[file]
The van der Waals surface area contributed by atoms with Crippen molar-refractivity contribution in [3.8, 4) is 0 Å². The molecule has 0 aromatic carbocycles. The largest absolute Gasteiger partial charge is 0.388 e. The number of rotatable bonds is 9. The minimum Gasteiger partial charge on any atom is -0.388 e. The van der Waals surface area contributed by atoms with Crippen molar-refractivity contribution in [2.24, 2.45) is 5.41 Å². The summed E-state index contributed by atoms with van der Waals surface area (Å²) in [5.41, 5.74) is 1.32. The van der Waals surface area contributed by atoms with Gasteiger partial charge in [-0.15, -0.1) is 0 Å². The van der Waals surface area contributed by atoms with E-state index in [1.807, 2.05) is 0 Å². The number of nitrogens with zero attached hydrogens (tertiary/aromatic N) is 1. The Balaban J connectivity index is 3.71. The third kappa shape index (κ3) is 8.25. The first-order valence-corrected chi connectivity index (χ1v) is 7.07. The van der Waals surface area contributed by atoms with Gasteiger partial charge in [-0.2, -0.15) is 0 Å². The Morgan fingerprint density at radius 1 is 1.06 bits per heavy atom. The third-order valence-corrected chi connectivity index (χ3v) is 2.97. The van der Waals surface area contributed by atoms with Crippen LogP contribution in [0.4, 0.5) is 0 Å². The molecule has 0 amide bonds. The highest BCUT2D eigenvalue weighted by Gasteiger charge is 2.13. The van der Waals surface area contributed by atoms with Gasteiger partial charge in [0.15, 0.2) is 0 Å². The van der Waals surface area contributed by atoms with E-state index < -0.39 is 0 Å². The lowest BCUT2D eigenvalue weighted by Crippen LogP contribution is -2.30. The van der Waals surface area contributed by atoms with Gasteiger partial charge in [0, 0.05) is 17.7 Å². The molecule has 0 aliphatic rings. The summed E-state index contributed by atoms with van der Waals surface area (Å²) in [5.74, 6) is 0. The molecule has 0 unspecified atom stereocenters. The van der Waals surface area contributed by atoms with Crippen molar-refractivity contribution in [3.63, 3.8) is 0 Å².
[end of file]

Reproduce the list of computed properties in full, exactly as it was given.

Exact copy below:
The van der Waals surface area contributed by atoms with Crippen molar-refractivity contribution in [3.8, 4) is 0 Å². The molecule has 0 aromatic carbocycles. The largest absolute Gasteiger partial charge is 0.388 e. The number of rotatable bonds is 9. The minimum Gasteiger partial charge on any atom is -0.388 e. The van der Waals surface area contributed by atoms with Crippen molar-refractivity contribution in [2.24, 2.45) is 5.41 Å². The summed E-state index contributed by atoms with van der Waals surface area (Å²) in [5.41, 5.74) is 1.32. The van der Waals surface area contributed by atoms with Gasteiger partial charge in [-0.15, -0.1) is 0 Å². The van der Waals surface area contributed by atoms with E-state index in [1.807, 2.05) is 0 Å². The number of nitrogens with zero attached hydrogens (tertiary/aromatic N) is 1. The Balaban J connectivity index is 3.71. The third kappa shape index (κ3) is 8.25. The first-order valence-corrected chi connectivity index (χ1v) is 7.07. The van der Waals surface area contributed by atoms with Gasteiger partial charge in [-0.2, -0.15) is 0 Å². The Morgan fingerprint density at radius 1 is 1.06 bits per heavy atom. The third-order valence-corrected chi connectivity index (χ3v) is 2.97. The van der Waals surface area contributed by atoms with Crippen LogP contribution in [0.4, 0.5) is 0 Å². The molecule has 0 amide bonds. The highest BCUT2D eigenvalue weighted by Gasteiger charge is 2.13. The van der Waals surface area contributed by atoms with Gasteiger partial charge in [0.15, 0.2) is 0 Å². The van der Waals surface area contributed by atoms with E-state index < -0.39 is 0 Å². The lowest BCUT2D eigenvalue weighted by Crippen LogP contribution is -2.30. The van der Waals surface area contributed by atoms with Gasteiger partial charge in [0, 0.05) is 17.7 Å². The molecule has 0 aliphatic rings. The summed E-state index contributed by atoms with van der Waals surface area (Å²) in [5.74, 6) is 0. The molecule has 0 unspecified atom stereocenters. The van der Waals surface area contributed by atoms with Crippen molar-refractivity contribution in [3.63, 3.8) is 0 Å².